The Spiegel article „Why daredevils end up in the pan more often”, which was published on 18 February 2022, comprises an interview with Prof Dr Robert Arlinghaus. It deals with Prof Arlinghaus’ research, which is aimed at analyzing interrelations across fish by collecting and analyzing data of fish movements by motion sensors. It was found, for instance that carp prefer to swim with selected conspecifics during summer months, but in schools during the winter. Furthermore, different movement patterns are found within species, such as more and less active (“shy”) pikes. The former are fished more often, which leads to evolutionary pressure, which may have ecological consequences like increased growth of algae. More detailed information is provided under:

On 30.11.2021 a hearing of the EP Peche Committee took place on the topic: Data Collection and Recreational Fisheries (virtual). The hearing in the European Parliament's Committee on Fisheries served as DG Mare's assessment report on the new EUMAP (EU Multi-Annual Plan – which specifies data collection in commercial and recreational fisheries) and the hearing of some expert opinions on data collection and governance in recreational fisheries. Dr. Harry V. Strehlow and Prof. Dr. Robert Arlinghaus – from the marEEshift project – were invited as experts to discuss the impact of recreational fisheries, data collection, requirements for the EU's Common Fisheries Policy (CFP), and successful governance of recreational fisheries.

A. Hurrelmann (DG Mare) spoke of the mandatory collection of annual data from recreational fisheries considering all species and the designation of multi-species surveys. It was welcomed that many European Member States collect data on the social and economic impact of recreational fisheries, but this is done voluntarily and is not planned not to be part of the EUMAP in the future. O. Portrat (President of EFTTA) called for the recognition of recreational fisheries as a separate sector in the CFP and for a pan-European survey of marine recreational fisheries to be carried out every 5 years. Dr Strehlow warned, among other things, that there is a need for a legal framework within the CFP that regulates the allocation of resources for mixed professional and recreational fisheries based on balanced societal benefits. Prof Dr Arlinghaus presented 5 steps for an idealized fisheries policy, which represents the interests of recreational fisheries and could ensure optimal management.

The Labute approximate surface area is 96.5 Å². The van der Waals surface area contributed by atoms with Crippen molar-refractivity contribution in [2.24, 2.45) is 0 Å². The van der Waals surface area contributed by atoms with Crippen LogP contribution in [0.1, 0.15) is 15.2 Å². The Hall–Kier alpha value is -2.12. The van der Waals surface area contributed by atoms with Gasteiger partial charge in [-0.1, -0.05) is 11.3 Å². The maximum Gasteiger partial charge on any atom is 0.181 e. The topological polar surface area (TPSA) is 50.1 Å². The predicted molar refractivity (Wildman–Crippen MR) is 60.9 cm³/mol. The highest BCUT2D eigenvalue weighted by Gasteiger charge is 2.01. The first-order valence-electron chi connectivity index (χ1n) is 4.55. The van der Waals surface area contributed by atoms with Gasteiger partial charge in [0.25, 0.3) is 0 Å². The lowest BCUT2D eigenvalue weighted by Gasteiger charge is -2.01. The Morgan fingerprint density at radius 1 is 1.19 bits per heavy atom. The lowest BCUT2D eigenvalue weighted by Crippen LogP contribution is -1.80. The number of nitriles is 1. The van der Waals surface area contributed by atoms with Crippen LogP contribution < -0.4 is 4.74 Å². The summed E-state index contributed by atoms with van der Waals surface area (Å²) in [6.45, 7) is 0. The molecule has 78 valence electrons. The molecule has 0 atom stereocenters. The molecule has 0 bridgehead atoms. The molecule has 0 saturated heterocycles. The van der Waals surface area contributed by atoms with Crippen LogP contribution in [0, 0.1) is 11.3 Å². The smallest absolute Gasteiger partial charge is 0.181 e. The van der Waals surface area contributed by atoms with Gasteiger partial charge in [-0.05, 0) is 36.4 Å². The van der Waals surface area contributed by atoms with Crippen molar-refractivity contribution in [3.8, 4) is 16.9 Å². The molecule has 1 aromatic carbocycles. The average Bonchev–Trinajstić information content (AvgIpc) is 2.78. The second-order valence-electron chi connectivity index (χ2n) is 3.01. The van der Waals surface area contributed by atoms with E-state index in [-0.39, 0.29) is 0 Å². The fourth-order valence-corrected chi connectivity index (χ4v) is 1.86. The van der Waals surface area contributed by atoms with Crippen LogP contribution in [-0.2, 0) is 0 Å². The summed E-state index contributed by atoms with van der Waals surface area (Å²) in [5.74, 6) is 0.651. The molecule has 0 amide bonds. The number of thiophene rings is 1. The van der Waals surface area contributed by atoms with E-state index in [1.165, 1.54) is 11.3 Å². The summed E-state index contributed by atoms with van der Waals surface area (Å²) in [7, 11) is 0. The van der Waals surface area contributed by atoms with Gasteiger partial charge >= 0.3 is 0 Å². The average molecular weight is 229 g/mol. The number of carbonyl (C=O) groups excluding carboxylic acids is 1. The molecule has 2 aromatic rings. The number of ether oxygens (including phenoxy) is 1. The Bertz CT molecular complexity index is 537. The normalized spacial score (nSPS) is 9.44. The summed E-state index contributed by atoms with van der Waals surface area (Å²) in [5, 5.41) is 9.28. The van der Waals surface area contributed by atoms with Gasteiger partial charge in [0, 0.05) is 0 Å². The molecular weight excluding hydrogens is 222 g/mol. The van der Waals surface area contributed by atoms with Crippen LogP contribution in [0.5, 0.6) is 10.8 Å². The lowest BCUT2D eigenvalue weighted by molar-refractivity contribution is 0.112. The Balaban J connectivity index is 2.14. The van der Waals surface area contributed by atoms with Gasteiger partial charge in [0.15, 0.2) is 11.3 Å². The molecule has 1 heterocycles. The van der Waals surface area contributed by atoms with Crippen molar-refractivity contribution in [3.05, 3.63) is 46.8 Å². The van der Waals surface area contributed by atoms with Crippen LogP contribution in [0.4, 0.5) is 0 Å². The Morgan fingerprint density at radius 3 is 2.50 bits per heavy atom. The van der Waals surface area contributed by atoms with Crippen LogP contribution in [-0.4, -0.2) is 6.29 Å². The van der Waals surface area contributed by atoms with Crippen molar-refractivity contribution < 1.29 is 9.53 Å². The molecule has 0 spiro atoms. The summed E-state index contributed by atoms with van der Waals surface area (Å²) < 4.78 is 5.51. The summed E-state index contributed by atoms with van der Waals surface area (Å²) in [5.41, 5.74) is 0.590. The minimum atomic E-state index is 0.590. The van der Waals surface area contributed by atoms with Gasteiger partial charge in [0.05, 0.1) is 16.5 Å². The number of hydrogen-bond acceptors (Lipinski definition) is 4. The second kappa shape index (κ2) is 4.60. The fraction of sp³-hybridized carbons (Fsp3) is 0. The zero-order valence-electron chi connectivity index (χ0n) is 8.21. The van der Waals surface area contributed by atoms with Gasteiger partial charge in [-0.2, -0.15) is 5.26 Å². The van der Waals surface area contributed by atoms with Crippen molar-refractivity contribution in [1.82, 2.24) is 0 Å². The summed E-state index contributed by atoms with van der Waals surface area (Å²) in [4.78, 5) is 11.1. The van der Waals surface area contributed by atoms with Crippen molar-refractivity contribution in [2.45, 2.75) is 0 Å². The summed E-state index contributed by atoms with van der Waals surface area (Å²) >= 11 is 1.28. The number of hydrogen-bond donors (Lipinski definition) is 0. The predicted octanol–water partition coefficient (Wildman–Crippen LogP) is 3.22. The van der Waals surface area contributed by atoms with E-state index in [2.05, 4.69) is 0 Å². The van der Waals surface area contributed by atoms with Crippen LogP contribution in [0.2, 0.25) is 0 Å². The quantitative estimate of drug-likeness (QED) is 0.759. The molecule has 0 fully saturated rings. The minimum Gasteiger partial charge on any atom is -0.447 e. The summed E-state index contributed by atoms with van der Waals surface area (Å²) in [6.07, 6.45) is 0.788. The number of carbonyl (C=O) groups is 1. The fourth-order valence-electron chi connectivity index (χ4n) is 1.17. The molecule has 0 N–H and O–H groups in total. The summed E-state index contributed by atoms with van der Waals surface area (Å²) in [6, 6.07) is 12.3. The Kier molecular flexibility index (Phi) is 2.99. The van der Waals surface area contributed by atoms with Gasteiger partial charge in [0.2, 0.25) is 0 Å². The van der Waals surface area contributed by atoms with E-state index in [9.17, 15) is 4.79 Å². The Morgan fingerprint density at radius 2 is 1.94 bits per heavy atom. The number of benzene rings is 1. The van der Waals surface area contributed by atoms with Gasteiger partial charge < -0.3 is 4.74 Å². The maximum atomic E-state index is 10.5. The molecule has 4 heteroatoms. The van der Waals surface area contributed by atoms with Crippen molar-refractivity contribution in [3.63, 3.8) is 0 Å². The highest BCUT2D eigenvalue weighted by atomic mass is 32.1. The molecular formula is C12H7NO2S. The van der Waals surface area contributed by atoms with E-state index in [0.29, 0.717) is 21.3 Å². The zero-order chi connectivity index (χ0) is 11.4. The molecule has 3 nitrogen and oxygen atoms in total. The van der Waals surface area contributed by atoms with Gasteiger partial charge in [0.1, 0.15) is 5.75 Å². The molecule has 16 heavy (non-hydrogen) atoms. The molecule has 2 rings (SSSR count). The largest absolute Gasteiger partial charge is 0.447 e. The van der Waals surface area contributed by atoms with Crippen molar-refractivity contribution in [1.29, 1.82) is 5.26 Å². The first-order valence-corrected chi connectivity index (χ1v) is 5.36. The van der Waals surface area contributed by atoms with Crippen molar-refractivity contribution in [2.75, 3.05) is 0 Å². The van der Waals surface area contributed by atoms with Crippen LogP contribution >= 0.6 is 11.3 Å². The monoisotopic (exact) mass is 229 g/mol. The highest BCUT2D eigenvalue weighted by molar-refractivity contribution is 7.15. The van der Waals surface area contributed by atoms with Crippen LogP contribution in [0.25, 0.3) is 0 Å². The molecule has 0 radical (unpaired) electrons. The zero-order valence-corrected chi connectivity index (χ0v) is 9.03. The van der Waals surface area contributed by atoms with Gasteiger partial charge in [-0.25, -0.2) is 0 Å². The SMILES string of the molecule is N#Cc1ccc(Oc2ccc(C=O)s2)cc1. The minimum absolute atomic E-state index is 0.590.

The entire hearing including lectures can be found under the following link:

Prof Dr Robert Arlinghaus, who was awarded the Communicator Award  for outstanding research communication by the Stifterverband and the Deutsche Forschungsgemeinschaft in 2020, gave an interview in the 90th episode of the Stifterverband’s podcast “Forschergeist” about angling. More specifically, Prof Arlinghaus is, for instance, was talking about how people are introduced to fishing, which, according to him, is influenced mainly by the family’s socialization, (but also by connection to nature, independence, the aspect of surprise, and the challenge to catch a fish). Besides, Prof Arlinghaus’ background is being discussed, as well as fishing regulations, animal and nature protection, research on fishing, and policy implications. The episode of the podcast can be accessed here.

The third annual marEEshift Newsletter is available now and can be downloaded following the link

The MDR article "Stock collapsed: Hardly any cod left in the western Baltic Sea," (translated from original) published on August 20, 2021, describes the situation of the cod stock in the western Baltic Sea. As the article progresses, Dr Rüdiger Voss is quoted in several places. Dr Voss explains research results, such as the tipping point of the cod stock, after which the stock is significantly less productive and can no longer develop back to its previous state. He also explains that the current state is "a result of overfishing combined with a changing climate"; the cod stock is sensitive to an increase of water temperature of 2 degrees Celsius. Finally, Dr Voss made two recommendations for the future: financial aid and asking vacationers to eat more flatfish (i.e., plaice and flounder) instead of cod. More detailed information provided under: